The Oxford Big Clean Switch has arrived!

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Planet-friendly power? It costs less than you think.

A big new campaign is challenging people in and around Oxford to become leaders in support for clean renewable energy. The Oxford Big Clean Switch has been launched to make it easy for us all to switch to green energy tariffs. Over 70% of people in the UK are ‘very’ or ‘fairly’ concerned about climate change.  Yet just 2.5% of homes buy their electricity from a ‘green supplier’, even though the costs are now similar or even cheaper (1).

The Oxford Big Clean Switch is being launched by local environmental groups, including several Community Action Groups and the CAG Project staff team, working with the national Big Clean Switch programme.  It’s one of the first community-led projects in the UK. The project has a website – – where residents can compare the price of different renewable tariffs. It takes less than 10 minutes to get a quote and switch.

For an average home in Oxford, the cheapest green tariffs available through the campaign are now within £35 to £45 of the very cheapest tariffs on the market, and up to £300 cheaper than the average standard tariff with one of the country’s Big Six suppliers (2).

Alison Hill of Low Carbon Oxford North said,

We want Oxford to be the place where more people use green energy than anywhere else. We have a high level of renewable energy generation with over 30 schools across the county and a growing number of businesses installing solar power systems. Let’s build on that by using more renewable power as well.

Switching to renewable electricity is critical if we’re to prevent the worst impacts of climate change, but most people don’t realise it could also save them money. Now is the time to make the change. Visit the website and see what is on offer.”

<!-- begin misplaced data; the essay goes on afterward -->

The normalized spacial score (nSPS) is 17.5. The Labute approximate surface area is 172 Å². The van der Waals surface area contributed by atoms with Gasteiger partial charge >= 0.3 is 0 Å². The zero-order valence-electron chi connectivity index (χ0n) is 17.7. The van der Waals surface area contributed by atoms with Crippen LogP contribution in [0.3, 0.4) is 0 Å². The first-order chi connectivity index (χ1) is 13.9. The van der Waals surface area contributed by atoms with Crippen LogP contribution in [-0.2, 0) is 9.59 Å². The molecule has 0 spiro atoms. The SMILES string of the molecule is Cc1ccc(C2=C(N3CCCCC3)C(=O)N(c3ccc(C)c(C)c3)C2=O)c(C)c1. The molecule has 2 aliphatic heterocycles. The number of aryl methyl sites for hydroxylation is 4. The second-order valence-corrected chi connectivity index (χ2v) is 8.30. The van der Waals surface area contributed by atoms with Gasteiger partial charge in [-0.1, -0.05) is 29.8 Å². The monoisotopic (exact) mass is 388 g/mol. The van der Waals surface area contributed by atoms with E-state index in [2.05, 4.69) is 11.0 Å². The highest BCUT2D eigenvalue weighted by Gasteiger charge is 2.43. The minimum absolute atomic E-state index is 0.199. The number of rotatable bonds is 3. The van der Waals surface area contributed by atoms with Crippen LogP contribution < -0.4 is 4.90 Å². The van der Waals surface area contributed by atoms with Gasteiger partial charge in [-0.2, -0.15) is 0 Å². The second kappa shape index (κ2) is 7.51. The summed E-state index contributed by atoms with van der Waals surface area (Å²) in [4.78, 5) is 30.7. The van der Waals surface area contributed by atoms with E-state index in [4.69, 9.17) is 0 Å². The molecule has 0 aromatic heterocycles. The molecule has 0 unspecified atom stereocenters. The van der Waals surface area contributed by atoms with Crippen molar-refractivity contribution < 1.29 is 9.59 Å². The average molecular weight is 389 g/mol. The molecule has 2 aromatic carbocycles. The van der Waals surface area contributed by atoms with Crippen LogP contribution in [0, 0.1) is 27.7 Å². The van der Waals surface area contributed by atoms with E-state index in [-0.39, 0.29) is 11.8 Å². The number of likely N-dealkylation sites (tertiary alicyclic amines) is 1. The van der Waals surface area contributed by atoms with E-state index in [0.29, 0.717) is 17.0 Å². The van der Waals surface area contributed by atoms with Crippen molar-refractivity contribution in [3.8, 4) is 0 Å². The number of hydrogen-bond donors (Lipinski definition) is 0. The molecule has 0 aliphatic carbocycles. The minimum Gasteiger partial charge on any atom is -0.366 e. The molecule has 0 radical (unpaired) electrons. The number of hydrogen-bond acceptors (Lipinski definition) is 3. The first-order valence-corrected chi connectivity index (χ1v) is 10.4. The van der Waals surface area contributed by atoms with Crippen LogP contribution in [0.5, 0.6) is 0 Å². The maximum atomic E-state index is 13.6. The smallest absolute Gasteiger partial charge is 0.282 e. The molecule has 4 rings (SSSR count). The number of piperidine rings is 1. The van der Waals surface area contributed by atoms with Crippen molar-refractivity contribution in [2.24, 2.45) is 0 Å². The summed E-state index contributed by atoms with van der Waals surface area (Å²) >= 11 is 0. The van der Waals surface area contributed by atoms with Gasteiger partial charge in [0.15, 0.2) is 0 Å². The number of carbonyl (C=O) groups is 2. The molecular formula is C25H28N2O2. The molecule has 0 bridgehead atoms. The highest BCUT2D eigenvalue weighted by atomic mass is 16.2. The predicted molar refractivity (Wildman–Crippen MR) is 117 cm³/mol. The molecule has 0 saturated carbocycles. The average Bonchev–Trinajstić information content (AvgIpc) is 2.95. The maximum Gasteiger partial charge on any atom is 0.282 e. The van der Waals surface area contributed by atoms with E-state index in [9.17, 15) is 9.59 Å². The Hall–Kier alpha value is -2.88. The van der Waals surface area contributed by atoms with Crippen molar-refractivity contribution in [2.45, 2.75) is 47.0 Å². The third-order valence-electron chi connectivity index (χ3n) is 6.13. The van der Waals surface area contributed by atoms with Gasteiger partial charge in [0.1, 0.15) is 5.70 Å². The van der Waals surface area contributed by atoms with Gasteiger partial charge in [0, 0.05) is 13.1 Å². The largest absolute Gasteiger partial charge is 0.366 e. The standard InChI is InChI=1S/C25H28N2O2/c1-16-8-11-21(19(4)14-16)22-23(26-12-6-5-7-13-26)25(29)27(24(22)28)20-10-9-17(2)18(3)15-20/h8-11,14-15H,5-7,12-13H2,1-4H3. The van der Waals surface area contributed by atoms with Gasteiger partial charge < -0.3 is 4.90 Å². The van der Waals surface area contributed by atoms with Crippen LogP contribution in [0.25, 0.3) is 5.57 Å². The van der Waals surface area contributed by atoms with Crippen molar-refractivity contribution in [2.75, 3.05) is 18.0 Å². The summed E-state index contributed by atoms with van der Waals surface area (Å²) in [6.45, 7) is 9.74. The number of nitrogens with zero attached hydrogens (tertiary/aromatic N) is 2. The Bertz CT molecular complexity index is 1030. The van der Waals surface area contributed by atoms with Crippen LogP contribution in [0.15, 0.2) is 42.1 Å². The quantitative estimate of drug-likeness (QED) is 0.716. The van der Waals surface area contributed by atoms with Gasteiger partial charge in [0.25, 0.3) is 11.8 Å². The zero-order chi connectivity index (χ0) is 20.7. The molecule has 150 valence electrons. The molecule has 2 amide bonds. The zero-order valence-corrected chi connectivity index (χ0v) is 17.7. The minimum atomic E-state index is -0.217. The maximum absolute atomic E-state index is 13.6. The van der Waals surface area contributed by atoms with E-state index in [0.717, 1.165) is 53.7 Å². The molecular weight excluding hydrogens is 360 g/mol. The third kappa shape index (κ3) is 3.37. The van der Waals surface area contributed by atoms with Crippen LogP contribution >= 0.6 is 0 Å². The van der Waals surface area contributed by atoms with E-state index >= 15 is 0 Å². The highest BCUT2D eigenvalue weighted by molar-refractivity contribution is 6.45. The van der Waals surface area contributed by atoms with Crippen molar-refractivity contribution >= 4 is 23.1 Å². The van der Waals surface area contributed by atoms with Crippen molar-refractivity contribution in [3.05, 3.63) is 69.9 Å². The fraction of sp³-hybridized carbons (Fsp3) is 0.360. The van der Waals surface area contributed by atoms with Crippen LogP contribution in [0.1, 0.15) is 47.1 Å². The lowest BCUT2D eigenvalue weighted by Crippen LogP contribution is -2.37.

The campaign does not promote any single company and offers a choice of tariffs from six different companies. If you like your quote, completing the switch application just takes another few minutes. After that, just sit back and relax – you don’t even need to contact your old supplier. Your switch should go live about three weeks later (you’ll just need to provide a meter reading to your new supplier at that point).

The project will also raise funds for local environmental projects. The groups running the project will give out the money received as commission as grants to community groups.

Visit to find out how much you could save switching to green energy today.

What is a clean tariff?

When you’re on a clean tariff, your supplier promises to match the amount of electricity you use by putting the same amount of renewable electricity into the National Grid. The more renewable electricity that goes into the Grid, the greener it gets.

Which sources of energy are covered by a clean tariff?

Big Clean Switch uses ‘clean’ energy as shorthand for power from renewable sources – sun, wind, water (river dams, tidal or wave power) and biofuels (such as gas released by rotting food or energy crops). The environmental impact is less clear with some forms of biofuels, so these are excluded from the tariffs available through the Big Clean Switch. You can find out more on the website

What kind of savings may be available?

  1. A typical saving of c.£300 was calculated on 6 February 2018 by comparing an average usage dual fuel household on a Big Six Standard Variable Tariff (£1,135) with the cheapest dual fuel tariff supplying 100% renewable electricity available through the Big Clean Switch website (£834). All prices are for a single rate meter paying by monthly direct debit, with prices averaged across all regions of England, Scotland and Wales. Average usage as defined by Ofgem is 12,000 kWh pa of gas and 3,100 kWh pa of electricity.
  1. The cheapest open market tariff for an Oxfordshire postcode on 13 February 2018 was £802 a year for a medium consumption dual fuel household on a single rate meter paying by monthly direct debit. This compares with £844 a year for the cheapest comparable tariff available through the Oxford Big Clean Switch.
Westmill Community-owned renewables
A photo taken at Westmill Solar in Oxfordshire, a community-owned solar farm (with community owned wind turbine seen behind!)